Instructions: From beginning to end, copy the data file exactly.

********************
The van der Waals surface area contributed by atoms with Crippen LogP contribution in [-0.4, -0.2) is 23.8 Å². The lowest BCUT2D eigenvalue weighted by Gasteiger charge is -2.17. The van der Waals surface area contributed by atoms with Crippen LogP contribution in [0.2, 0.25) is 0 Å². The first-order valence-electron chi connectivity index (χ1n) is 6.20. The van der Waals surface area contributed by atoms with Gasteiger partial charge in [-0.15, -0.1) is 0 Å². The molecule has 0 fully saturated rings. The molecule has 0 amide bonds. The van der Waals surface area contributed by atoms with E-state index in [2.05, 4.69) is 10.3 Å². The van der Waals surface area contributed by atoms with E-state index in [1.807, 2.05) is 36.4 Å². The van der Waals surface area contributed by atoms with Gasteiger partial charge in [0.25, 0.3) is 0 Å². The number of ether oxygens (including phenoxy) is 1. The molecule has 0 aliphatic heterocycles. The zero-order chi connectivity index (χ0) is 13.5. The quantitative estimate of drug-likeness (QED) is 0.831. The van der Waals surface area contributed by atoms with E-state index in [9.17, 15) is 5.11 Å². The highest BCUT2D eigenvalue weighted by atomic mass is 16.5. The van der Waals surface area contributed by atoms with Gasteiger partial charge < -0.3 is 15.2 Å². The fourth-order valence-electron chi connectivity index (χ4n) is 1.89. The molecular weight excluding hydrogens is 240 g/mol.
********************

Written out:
The van der Waals surface area contributed by atoms with Crippen LogP contribution in [-0.4, -0.2) is 23.8 Å². The lowest BCUT2D eigenvalue weighted by Gasteiger charge is -2.17. The van der Waals surface area contributed by atoms with Crippen LogP contribution in [0.2, 0.25) is 0 Å². The first-order valence-electron chi connectivity index (χ1n) is 6.20. The van der Waals surface area contributed by atoms with Gasteiger partial charge in [-0.15, -0.1) is 0 Å². The molecule has 0 fully saturated rings. The molecule has 0 amide bonds. The van der Waals surface area contributed by atoms with E-state index in [2.05, 4.69) is 10.3 Å². The van der Waals surface area contributed by atoms with E-state index in [1.807, 2.05) is 36.4 Å². The van der Waals surface area contributed by atoms with Gasteiger partial charge in [0.25, 0.3) is 0 Å². The number of ether oxygens (including phenoxy) is 1. The molecule has 0 aliphatic heterocycles. The zero-order chi connectivity index (χ0) is 13.5. The quantitative estimate of drug-likeness (QED) is 0.831. The van der Waals surface area contributed by atoms with E-state index in [9.17, 15) is 5.11 Å². The highest BCUT2D eigenvalue weighted by atomic mass is 16.5. The van der Waals surface area contributed by atoms with Gasteiger partial charge < -0.3 is 15.2 Å². The fourth-order valence-electron chi connectivity index (χ4n) is 1.89. The molecular weight excluding hydrogens is 240 g/mol.